Hey, queer gentiles: Talk to your queer Jewish friends. Most of us are farther left on Palestine/Israel than you might imagine. Most of us are not fooled by the rainbow flag waving. You can support us best by hearing our concerns about these issues, and making your own thoughtful and informed decisions. To be an ally to the Jewish community, support the Jews you are in community with. This may or may not align with supporting Israel, in general or on any particular issue.


Hey, queer Jews: Check where you're standing! We don't need Tel Aviv to be our queer / Jewish homeland. We have been building homeland and building family wherever we go for generations. Who's your queer / Jewish community, here and now? How will you protect and nurture it? How will it protect and nurture you? How will you make your community what you need it to be?

Hey, everybody: It's not so complicated. Well, okay, it is. But you're smart! Don't let "it's complicated" become an excuse for not having an opinion. Gather information. Share news sources. Exchange perspectives. Listen. Speak. Don't be afraid to say something you might later think is wrong. Don't believe everything you're told. Question. Argue. It's the Jewish thing to do! It's the queer thing to do! And if you're not Jewish or queer ... you know, this is something we've got right. Give it a try. Don't let someone do your thinking for you. Don't let someone else define "home" for you. You gotta do it yourself. We gotta do it together.


(This article is cross-posted on indybay.)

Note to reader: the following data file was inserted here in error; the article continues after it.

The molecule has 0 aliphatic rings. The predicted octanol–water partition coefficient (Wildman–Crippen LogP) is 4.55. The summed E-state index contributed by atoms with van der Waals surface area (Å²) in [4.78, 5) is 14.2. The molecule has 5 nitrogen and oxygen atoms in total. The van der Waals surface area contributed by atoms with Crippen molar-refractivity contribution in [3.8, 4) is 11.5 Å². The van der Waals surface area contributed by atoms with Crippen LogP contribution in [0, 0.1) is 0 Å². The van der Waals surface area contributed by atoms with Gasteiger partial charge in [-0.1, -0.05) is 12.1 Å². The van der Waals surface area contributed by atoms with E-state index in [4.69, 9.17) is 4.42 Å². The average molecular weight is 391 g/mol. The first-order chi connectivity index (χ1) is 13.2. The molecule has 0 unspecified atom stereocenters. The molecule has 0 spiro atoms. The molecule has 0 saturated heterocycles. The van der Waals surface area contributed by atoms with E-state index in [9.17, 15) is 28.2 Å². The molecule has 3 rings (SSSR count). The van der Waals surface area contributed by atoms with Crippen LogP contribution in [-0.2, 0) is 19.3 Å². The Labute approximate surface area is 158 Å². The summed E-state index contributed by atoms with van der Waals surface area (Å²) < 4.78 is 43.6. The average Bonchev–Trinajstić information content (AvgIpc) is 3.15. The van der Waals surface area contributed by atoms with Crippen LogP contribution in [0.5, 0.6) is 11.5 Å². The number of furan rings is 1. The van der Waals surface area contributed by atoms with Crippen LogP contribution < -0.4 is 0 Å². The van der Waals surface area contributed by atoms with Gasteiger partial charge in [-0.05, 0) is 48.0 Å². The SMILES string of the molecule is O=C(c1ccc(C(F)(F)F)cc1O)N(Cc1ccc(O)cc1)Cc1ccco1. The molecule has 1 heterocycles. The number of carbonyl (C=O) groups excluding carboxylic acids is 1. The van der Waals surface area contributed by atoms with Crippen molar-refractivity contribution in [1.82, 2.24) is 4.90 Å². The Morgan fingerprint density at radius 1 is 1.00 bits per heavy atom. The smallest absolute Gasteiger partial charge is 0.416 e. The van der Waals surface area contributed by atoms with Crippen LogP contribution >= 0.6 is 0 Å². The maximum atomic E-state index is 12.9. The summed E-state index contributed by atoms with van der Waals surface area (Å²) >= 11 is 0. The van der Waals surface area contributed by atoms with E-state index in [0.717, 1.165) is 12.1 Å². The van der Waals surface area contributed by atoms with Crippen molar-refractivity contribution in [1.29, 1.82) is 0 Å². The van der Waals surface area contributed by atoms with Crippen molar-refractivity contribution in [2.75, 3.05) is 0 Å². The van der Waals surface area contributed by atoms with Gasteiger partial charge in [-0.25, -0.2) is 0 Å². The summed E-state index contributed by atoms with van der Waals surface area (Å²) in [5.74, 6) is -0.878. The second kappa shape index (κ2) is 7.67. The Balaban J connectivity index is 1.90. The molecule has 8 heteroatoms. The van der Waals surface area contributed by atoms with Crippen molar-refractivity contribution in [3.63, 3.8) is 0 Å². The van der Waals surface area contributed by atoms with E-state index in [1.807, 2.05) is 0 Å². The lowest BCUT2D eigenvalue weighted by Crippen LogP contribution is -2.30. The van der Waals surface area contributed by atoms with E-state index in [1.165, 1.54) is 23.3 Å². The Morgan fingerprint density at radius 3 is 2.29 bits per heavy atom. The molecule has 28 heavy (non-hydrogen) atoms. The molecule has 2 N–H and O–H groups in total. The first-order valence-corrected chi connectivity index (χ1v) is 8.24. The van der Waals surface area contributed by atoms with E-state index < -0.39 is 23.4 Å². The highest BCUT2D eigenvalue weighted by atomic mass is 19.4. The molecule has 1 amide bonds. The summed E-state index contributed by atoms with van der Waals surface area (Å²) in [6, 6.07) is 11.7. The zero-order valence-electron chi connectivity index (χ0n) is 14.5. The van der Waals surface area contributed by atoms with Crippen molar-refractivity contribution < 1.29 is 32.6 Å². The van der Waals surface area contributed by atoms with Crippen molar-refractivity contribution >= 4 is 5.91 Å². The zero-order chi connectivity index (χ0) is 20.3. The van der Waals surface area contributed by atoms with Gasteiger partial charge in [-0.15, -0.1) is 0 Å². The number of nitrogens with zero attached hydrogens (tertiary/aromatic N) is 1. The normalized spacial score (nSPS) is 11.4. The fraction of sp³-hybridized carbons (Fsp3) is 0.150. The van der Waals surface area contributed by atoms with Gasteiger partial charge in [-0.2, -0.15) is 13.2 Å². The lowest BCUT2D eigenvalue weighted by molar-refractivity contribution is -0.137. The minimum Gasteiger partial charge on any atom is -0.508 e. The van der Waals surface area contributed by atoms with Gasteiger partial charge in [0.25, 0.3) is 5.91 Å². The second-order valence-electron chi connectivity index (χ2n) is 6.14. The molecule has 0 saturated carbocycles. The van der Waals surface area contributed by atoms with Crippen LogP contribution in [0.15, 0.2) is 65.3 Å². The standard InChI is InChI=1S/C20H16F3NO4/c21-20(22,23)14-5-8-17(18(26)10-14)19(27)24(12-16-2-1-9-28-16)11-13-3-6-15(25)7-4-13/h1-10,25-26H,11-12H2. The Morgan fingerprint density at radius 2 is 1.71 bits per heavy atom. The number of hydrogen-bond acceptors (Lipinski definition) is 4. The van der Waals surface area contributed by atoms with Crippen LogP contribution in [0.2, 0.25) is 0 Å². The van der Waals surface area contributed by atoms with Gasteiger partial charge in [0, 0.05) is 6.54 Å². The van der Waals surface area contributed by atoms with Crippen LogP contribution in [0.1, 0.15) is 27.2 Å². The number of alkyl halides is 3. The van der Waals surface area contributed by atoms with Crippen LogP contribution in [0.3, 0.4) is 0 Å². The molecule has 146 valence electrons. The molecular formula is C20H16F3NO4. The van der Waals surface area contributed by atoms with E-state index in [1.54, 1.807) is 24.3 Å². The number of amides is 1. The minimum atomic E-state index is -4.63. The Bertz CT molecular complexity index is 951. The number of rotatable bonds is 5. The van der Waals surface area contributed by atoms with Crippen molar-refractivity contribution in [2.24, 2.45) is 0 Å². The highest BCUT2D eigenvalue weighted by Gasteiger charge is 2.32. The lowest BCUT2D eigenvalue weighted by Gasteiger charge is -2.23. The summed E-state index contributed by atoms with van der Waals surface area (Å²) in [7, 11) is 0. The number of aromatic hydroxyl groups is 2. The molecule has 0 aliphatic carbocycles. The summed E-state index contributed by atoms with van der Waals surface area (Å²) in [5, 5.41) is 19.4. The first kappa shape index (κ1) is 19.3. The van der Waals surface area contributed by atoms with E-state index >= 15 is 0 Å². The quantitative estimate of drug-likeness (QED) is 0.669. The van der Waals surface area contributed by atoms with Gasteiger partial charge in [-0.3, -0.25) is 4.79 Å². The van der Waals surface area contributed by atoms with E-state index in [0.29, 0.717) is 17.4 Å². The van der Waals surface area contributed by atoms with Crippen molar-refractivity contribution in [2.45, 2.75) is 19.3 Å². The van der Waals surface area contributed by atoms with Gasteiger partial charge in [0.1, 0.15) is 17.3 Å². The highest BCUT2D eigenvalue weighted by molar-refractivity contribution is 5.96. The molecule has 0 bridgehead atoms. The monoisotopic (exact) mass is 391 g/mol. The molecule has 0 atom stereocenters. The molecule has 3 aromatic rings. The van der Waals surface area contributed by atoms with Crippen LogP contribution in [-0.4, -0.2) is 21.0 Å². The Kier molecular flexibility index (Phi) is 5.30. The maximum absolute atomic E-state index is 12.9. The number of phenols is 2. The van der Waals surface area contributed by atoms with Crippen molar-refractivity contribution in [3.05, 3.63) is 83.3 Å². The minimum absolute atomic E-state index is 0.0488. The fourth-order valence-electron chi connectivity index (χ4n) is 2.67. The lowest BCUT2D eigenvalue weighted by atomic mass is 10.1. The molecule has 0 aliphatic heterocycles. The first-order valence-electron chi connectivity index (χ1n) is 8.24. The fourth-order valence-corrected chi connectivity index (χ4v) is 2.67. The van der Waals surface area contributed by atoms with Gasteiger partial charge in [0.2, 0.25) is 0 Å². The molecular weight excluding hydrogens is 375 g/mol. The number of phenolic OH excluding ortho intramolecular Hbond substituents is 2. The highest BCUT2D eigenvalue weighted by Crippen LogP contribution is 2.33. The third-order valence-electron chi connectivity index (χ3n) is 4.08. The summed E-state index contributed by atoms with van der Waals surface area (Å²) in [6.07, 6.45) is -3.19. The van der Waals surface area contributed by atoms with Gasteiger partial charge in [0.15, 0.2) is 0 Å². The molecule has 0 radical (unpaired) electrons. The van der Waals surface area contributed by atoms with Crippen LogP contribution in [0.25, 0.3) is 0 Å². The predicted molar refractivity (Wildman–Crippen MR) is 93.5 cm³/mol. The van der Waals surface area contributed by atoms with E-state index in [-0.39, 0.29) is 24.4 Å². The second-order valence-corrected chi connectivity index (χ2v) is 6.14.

Sunday, July 26, 2009

Addendum re RACHEL

On a more personal note ...

I am realizing, some 8 hours after the screening ended, that I really resent having to sustain my awareness of the local and global politics of showing the film, not to mention the local politics and possible consequences of my showing up at the film, rather than being present with the political situation the film describes and its personal ramifications for me and people I love.

I mean, this film is traumatic. We see multiple still shots of Rachel Corrie as she lay dying and dead. We see soldiers, most of them younger than I am, admitting that they believe their actions in Gaza were wrong, and we see one saying that he can't say he won't do the same thing again, the next time he's called for Reserve duty. I was on the verge of tears for some six hours after the film ended (which is not a good state to be in when driving across the Bay Bridge) (but it's okay, I made it safely).

I wish I could have sat with those feelings, discussed those issues, learned from those aspects of the film I agree with and those aspects I disagree with. I wish I could have cried with my friends about it, and wrestled together with the implications for our own behavior as anti-occupation Jews with all our various privileges, citizenships, and complicated positionalities. I wish I could have done what you're supposed to do with documentaries!

Instead I was constantly aware that the audience's reaction might affect JFF's decision about going through with next week's screening, that this controversy might once again tear my synagogue community apart (or tear me apart from it), and that my presence at this screening might get back to people I work with, and have who knows what consequences in my workplace.

I feel angry that those who sought to silence this film succeeded, not in getting the screening canceled, but, at least partly, in ruining it for me.

This makes me think about sustainability and self-care. About how to build healthy communities in the midst of a profoundly unhealthy society. About building in some debriefing, mutual support, and dancing whenever we lay plans to attend and/or protest a politically fraught event.

At the very least, we should have brought some chocolate.

Saturday, July 25, 2009

Support SF JFF Screening of RACHEL

The San Francisco Jewish Film Festival's showing of Rachel has been met with protest from (what I perceive to be) a small but wealthy segment of the Jewish community that is so Zionist that it considers it inappropriate for a Jewish film festival to screen any film that is not explicitly and completely pro-Israeli-government.

Muzzle Watch (a project of Jewish Voice for Peace) has an excellent piece on it here.